There was radio silence after that.

    8. fresno dan

      August 3, 2021 at 7:12 am

      A Florida school district has dropped its mask mandate for schools after Gov. Ron DeSantis (R) issued an executive order that would cut off funding to schools that did so.
      Broward County Public Schools said Monday it “intends to comply with the Governor’s latest Executive Order” but that it will “strongly encourage” people in its schools to wear masks and advocate for all eligible students to get vaccinated.
      Two days later, DeSantis signed an executive order to “protect parents’ freedom to choose” if their children should wear masks at schools, a direct rebuke to districts that imposed mask mandates despite his public attitude against the measures.
      I agree with you. We seem to forget all those people at the beginning of the pandemic who said that covid was no more harmful than the flu (not to mention those that didn’t believe covid even existed). And even countries that did so well at the beginning, e.g., Vietnam, are now having flare ups. Humans behave against their own interests and own health all the time…

      1. zagonostra

        “Humans behave against their own interests and own health all the time…”

        As evidenced by voting for political parties that don’t provide universal healthcare for their citizens that leads to >50K deaths annually and bankrupts >500K per year.

        1. fresno dan

          August 3, 2021 at 1:41 pm
          As evidenced by voting for political parties that don’t provide universal healthcare for their citizens that leads to >50K deaths annually and bankrupts >500K per year.
          I was going to add that as an example…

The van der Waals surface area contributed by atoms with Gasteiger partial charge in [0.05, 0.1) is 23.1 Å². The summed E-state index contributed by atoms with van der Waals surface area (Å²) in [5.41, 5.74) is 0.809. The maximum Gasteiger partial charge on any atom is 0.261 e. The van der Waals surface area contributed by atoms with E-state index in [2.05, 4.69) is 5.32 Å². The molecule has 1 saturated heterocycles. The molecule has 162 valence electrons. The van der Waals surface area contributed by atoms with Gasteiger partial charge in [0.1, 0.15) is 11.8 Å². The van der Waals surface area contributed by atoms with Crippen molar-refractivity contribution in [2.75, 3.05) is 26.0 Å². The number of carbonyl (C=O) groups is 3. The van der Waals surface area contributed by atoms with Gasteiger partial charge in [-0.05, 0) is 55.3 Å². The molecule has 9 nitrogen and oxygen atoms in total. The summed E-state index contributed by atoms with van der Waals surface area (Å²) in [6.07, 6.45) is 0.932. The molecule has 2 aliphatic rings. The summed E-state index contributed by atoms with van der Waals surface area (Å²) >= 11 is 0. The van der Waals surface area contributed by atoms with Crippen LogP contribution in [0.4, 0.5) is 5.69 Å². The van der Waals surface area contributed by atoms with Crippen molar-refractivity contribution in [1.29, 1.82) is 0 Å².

There is a Simpson’s episode that is a takeoff on Hansel and Gretel where the witch has them, and Bart is ladeling cooking juices over himself, and Lisa tells him, “at least quit basting yourself.”
          I feel the American public is self basting…

      2. Shonde

        You just brought to mind something that happened to me back in early 2020.

        I went to my regular ENT appointment fully masked and gloved since I read NC. A nurse, escorting me to the procedure room, asked how I was doing probably wondering why I was masked. My response was a simple, “I’m scared. She asked why. I told her (the virus) and her response was “Oh, we’ve been told that’s no different than the flu. Nothing to worry about”. I was the only masked person in the clinic.

        This was at a branch clinic of the famous Mayo Clinic in Minnesota.

    9. Jeremy Grimm

      This thread appears to reflect a noticeably greater depth of pessimism about the Corona pandemic. I am curious about its origins. The news about the Corona pandemic has either been depressing, transparently mendacious, or fantasy for as long as the pandemic has been a topic. The articles in top journals have shown a similar range in the message of their conclusions and in their quality. What is different now? Did anyone really expect the Biden administration or the vaccines would bring an end or even a ‘light at the end of the tunnel’ to the pandemic? I sense some kind of tipping point has been tipped.

  2. Toshiro_Mifune

    Wall Street is buying up family homes. The rent checks are too juicy to ignore

    I know that we’ve seen lots of reports of “Wall St” via various guises buying up residential property to then rent out. I have no idea if this is true or not but is certainly believable.
    However… isn’t buying up large amounts of suburban housing, especially SFRs just dumb as a long term prospect? I mean, anyone here who owns a house knows that the long term carrying costs are pretty high; maintenance, taxes, etc. That’s all stuff that adds up.
    Its one thing to have a large apartment building with 36 units and another to have 36 individual houses. If you have a bad storm and the roof has a leak on that apartment building that’s only a shingle roof that needs repair, albeit a large one. If you have 36 SFRs in a place that gets hit with a bad storm you potentially have 36 roofs that need repair. Same thing for air conditioner units, heating units, water heaters and so on. I just can’t see how this pays off in the long run.
    I suppose they could be buying nothing but brand new houses and thus deferring some of the big ticket maintenance for 10-15 years, but that’s not what we’re seeing in the various storied that are coming out. They’re just buying everything.